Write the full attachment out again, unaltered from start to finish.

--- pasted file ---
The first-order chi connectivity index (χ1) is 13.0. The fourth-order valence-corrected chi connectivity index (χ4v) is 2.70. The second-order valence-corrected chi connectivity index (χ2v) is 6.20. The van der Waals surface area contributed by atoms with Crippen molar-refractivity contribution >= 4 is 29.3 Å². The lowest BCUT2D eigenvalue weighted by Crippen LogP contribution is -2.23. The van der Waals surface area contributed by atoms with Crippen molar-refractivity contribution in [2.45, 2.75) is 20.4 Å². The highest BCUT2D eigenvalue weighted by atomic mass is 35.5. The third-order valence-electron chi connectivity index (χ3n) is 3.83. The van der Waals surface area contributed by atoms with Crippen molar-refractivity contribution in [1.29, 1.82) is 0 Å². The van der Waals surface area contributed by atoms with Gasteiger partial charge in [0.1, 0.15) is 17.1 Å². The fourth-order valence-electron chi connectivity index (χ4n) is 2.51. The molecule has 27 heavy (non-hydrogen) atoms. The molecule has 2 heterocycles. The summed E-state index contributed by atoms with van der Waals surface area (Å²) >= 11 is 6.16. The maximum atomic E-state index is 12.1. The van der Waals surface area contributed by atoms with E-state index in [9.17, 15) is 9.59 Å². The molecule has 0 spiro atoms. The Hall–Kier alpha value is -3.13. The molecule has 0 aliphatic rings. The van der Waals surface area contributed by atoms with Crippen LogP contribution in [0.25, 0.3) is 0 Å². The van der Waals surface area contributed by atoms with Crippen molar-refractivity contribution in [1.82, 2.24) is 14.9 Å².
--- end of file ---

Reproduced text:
The first-order chi connectivity index (χ1) is 13.0. The fourth-order valence-corrected chi connectivity index (χ4v) is 2.70. The second-order valence-corrected chi connectivity index (χ2v) is 6.20. The van der Waals surface area contributed by atoms with Crippen molar-refractivity contribution >= 4 is 29.3 Å². The lowest BCUT2D eigenvalue weighted by Crippen LogP contribution is -2.23. The van der Waals surface area contributed by atoms with Crippen molar-refractivity contribution in [2.45, 2.75) is 20.4 Å². The highest BCUT2D eigenvalue weighted by atomic mass is 35.5. The third-order valence-electron chi connectivity index (χ3n) is 3.83. The van der Waals surface area contributed by atoms with Crippen molar-refractivity contribution in [1.29, 1.82) is 0 Å². The van der Waals surface area contributed by atoms with Gasteiger partial charge in [0.1, 0.15) is 17.1 Å². The fourth-order valence-electron chi connectivity index (χ4n) is 2.51. The molecule has 27 heavy (non-hydrogen) atoms. The molecule has 2 heterocycles. The summed E-state index contributed by atoms with van der Waals surface area (Å²) >= 11 is 6.16. The maximum atomic E-state index is 12.1. The van der Waals surface area contributed by atoms with E-state index in [9.17, 15) is 9.59 Å². The molecule has 0 spiro atoms. The Hall–Kier alpha value is -3.13. The molecule has 0 aliphatic rings. The van der Waals surface area contributed by atoms with Crippen LogP contribution in [0.25, 0.3) is 0 Å². The van der Waals surface area contributed by atoms with Crippen molar-refractivity contribution in [1.82, 2.24) is 14.9 Å².